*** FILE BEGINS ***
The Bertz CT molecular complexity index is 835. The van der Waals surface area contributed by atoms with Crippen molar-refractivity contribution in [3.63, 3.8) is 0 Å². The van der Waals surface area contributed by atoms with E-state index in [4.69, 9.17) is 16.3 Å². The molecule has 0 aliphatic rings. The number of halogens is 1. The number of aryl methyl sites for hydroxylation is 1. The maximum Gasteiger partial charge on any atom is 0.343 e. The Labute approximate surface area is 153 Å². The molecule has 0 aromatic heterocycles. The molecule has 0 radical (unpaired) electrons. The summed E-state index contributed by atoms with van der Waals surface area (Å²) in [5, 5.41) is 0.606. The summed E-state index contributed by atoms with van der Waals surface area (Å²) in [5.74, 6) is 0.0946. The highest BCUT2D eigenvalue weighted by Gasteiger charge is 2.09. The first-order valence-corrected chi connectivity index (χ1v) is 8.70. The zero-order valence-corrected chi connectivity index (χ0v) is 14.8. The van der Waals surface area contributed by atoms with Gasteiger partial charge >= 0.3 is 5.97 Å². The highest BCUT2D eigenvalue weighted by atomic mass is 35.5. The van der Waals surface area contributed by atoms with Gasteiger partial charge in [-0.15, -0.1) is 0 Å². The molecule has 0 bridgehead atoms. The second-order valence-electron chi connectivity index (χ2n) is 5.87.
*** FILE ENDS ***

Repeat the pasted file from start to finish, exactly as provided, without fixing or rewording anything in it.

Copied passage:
The Bertz CT molecular complexity index is 835. The van der Waals surface area contributed by atoms with Crippen molar-refractivity contribution in [3.63, 3.8) is 0 Å². The van der Waals surface area contributed by atoms with E-state index in [4.69, 9.17) is 16.3 Å². The molecule has 0 aliphatic rings. The number of halogens is 1. The number of aryl methyl sites for hydroxylation is 1. The maximum Gasteiger partial charge on any atom is 0.343 e. The Labute approximate surface area is 153 Å². The molecule has 0 aromatic heterocycles. The molecule has 0 radical (unpaired) electrons. The summed E-state index contributed by atoms with van der Waals surface area (Å²) in [5, 5.41) is 0.606. The summed E-state index contributed by atoms with van der Waals surface area (Å²) in [5.74, 6) is 0.0946. The highest BCUT2D eigenvalue weighted by Gasteiger charge is 2.09. The first-order valence-corrected chi connectivity index (χ1v) is 8.70. The zero-order valence-corrected chi connectivity index (χ0v) is 14.8. The van der Waals surface area contributed by atoms with Gasteiger partial charge >= 0.3 is 5.97 Å². The highest BCUT2D eigenvalue weighted by atomic mass is 35.5. The van der Waals surface area contributed by atoms with Gasteiger partial charge in [-0.15, -0.1) is 0 Å². The molecule has 0 bridgehead atoms. The second-order valence-electron chi connectivity index (χ2n) is 5.87.